Laser Cut Flower (Wood and Cloth)


#1

My daughter wanted to do a project so we looked around pinterest and found this:

Laser cut flower

We bought 4 types of $7 fabric from Etsy):

Then I had the SVG made on Fiverr (because I’m not yet that proficient with any of the design tools).

[[[Zip file removed by moderators per discussion below]]]

Zip file contains 3 SVG files (I used Flower 2 Color) and the EPS source. I also changed the color of the outline, so that I could control the order of cutting. First inside of petals, then outline, so that the small drop of the outline cut doesn’t misalign the inside cuts.

I also cut the fabric with the same image. I just set the inside petal cuts to ignore and cut the outside set at speed 4 . 40% Should probably have upped the power a bit as a few threads still had to be pulled out. I also found that I had to weigh own the fabric so that it wouldn’t lift and blow around with the fan on. Not sure if others found a more elegant approach.


#2

I imagine cloth would work the same as paper and light cardboard’s.

Get some ‘Krylon Easy Tack’ (or equivalent) from Amazon or a local hobby store.

Take a cutting board board or a slab of plywood to make a tack board with. Less than 12x20 will allow you to nail it down to the crumb tray with magnets or pins (just make sure it is larger than material you will be working with).

Measure the board thickness. You will add this to the thickness of the material cut, and then continue to use the values you have found that cut the cloth nicely.
So if board is 0.180 and material is 0.020, then keep the cut, engrave, score values you have been using the same and just change thickness to 0.200. You have essentially raised the crumb tray by 0.180.

Spray the board with a light coating of the Krylon (will be good for several cuts sessions) and place into the glowforge. Flatten the material on the board (use magnets or pins on excess material to keep it from blowing around).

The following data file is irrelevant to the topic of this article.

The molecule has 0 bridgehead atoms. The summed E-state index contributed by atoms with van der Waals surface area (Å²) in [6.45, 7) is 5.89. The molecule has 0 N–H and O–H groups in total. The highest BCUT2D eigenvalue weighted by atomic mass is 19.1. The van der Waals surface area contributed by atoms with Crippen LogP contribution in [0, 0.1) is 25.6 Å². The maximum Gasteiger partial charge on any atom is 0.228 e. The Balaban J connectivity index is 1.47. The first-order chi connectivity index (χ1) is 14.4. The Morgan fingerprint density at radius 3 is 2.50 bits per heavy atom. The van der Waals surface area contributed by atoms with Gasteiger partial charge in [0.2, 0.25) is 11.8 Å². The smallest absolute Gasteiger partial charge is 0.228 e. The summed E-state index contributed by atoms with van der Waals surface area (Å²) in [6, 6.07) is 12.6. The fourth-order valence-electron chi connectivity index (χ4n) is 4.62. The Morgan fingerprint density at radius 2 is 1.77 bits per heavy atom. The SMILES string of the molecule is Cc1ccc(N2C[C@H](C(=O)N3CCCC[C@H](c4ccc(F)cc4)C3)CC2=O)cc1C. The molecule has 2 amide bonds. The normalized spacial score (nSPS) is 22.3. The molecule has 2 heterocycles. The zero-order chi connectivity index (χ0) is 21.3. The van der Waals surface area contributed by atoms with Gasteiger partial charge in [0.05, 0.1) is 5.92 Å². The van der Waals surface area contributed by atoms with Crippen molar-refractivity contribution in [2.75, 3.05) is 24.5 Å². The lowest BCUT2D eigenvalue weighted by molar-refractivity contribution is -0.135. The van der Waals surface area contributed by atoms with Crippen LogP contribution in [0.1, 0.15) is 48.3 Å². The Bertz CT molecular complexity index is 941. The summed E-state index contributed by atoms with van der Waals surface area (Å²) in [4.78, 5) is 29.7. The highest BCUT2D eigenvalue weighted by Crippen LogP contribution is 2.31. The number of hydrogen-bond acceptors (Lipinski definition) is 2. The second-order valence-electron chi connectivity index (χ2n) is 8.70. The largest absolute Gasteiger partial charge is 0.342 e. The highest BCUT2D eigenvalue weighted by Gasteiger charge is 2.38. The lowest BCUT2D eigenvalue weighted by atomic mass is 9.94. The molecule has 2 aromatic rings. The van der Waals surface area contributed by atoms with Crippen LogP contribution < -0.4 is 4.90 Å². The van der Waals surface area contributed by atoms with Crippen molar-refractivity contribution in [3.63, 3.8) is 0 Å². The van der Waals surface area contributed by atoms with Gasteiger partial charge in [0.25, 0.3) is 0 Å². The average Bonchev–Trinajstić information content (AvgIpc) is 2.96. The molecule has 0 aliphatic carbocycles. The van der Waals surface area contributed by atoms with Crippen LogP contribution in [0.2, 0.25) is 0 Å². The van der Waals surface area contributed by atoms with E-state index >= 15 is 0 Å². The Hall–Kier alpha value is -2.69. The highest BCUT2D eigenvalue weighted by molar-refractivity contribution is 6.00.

Cut, score etc. Replace materials for additional cuts. The cut sections should stay put and can be lifted and pulled off the tack when done.

Lot cheaper then a purchased mat, and can be easily replaced if mess up and chop it.


#3

If it were me:

Lay cloth in Glowforge

Lay wood in Glowforge

Cut outline through wood and fabric

Carefully lift wood out of cut and leave the rest of the material exactly where it is.

Remove cut fabric shape.

Reinsert wood into the hole you took it from.

Disable outline.

Cut petals.

Remove all materials, you’re done.


#4

How lovely! :grinning:


#5

One thing I found cutting heavy nylon canvas anyway was that it remelted together but not very much. It was just enough to hold the small parts together and yet broke out easily. I have had a similar effect cutting sanding disks from sheet sandpaper


#6

What a beautiful project!


#7

Beautiful! Thank you for sharing your file!


#8

I’m really dismayed to see this posted in the Glowforge Community.
I have to say something about this because it is a direct copyright infringement of a local business owner whom I have purchased from for years for my retail shop, and who I know to be hurt by the fact that she was copied. If someone offers a design for free to the community, it should be an original design they are releasing into the public domain, and state it as such through a Creative Commons license. Otherwise, it is a direct infringement on the copyright of a small business owner whose livelihood is supported by the design being offered here for “free”.
The artist in question wrote an entire blog post about having been ripped off. You can read it in its entirety here: When you can’t come up with your own original ideas…
If an artist offers a design for free use, they will state that. If they do not, please do not pay someone to rip off their design and then offer it “freely”.
She makes her living from her designs and the output of those designs. If you copy her design, that is a copyright infringement of her design work - as well as directly affecting her livelihood. She and her husband have built a successful small business over the last four years entirely based off of a laser cutter they run out of their home - and their original designs made entirely by them.
It’s really upsetting to see their artistry and hard work offered for “free” as a total duplicate of something she’s sold for years as original creations.


#9